Aviation Expert Explains Cirrus Aircraft’s Parachute Landing

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FORT SMITH (KFSM)—It’s not everyday you see a plane make a parachute landing. It's actually a unique safety feature of the single-engine Cirrus aircraft.

A local aviation expert said the feature may have saved lives in Tuesday’s (Nov. 3) landing.

“The parachute system is as far as I know, probably one of the best things that ever happened to aviation,” Greg Reed said. “It`s actually saved a lot of lives.”

Reed, the owner and instructor of the Southern Eagle Aviation Flight School in Fort Smith, said the parachute is a safety feature necessary because of how fast a Cirrus SR22T, like the one involved in Tuesday's emergency landing, is designed to go.

“They`re very fast airplanes,” he said. “They don`t like slow speeds at all. They tend to stall anything slower than 70-80 mph, you`re not going to fly very far.”

He said the parachute allows the plane to fall at a slow enough speed that the people on board are less likely to get severely injured or killed.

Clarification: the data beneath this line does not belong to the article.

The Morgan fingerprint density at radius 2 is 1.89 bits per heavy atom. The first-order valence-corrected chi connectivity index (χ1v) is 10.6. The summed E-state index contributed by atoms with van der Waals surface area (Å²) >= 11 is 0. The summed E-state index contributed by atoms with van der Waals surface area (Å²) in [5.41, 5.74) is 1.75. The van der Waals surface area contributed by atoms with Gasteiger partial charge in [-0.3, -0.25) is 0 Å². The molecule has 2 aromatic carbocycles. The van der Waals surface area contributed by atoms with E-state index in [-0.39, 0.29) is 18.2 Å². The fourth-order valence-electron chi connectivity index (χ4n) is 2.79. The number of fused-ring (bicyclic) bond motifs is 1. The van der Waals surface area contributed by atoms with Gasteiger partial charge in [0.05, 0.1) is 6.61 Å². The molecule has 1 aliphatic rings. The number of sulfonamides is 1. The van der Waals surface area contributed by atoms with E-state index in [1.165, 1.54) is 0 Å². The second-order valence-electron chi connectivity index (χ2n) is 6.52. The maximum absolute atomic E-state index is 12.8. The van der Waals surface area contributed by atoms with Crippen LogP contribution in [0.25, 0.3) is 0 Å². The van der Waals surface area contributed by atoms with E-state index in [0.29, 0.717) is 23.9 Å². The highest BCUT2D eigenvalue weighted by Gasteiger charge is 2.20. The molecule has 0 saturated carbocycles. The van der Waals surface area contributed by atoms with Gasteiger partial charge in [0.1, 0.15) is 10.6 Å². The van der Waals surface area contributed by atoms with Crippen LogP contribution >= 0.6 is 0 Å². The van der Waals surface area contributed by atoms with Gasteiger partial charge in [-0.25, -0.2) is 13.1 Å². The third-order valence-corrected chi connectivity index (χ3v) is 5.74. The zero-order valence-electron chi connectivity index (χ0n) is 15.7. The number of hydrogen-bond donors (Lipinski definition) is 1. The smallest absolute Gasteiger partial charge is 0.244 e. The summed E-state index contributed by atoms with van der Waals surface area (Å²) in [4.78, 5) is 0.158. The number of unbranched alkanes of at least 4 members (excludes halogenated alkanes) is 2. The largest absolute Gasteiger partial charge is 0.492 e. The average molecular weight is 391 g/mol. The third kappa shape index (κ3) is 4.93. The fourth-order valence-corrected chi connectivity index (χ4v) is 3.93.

An aircraft mechanic explained Cirrus planes are made of mostly fiberglass.

“To my knowledge there`s no metal as far as the actual structure of the aircraft,” Reed said. “It`s all composite aircraft, very lightweight, very strong, very powerful airplane.”

The model is relatively new to the market and new to pilots. The plane involved in Tuesday's emergency landing was only about a year old, according to flight records.

Experts say the parachute system consists of a ballistic rocket-fired parachute that must be deployed at least 500 feet above the ground. If they couldn`t see the ground, their best bet was the parachute.

“That parachute not only protected the pilot and the passengers, anybody on the ground, was saved because of it, yeah, it`s a good thing,” Reed said.

Reed said he trains his pilots to glide when the engine quits if possible because deploying the parachute typically means the plane won't be salvageable.

"When you deploy that parachute, you buy a new airplane,” he said.

There have been more than 54 saves and 110 survivors in aircraft equipped with the cirrus air frame and parachute system, according to the Cirrus Owners and Pilots Association.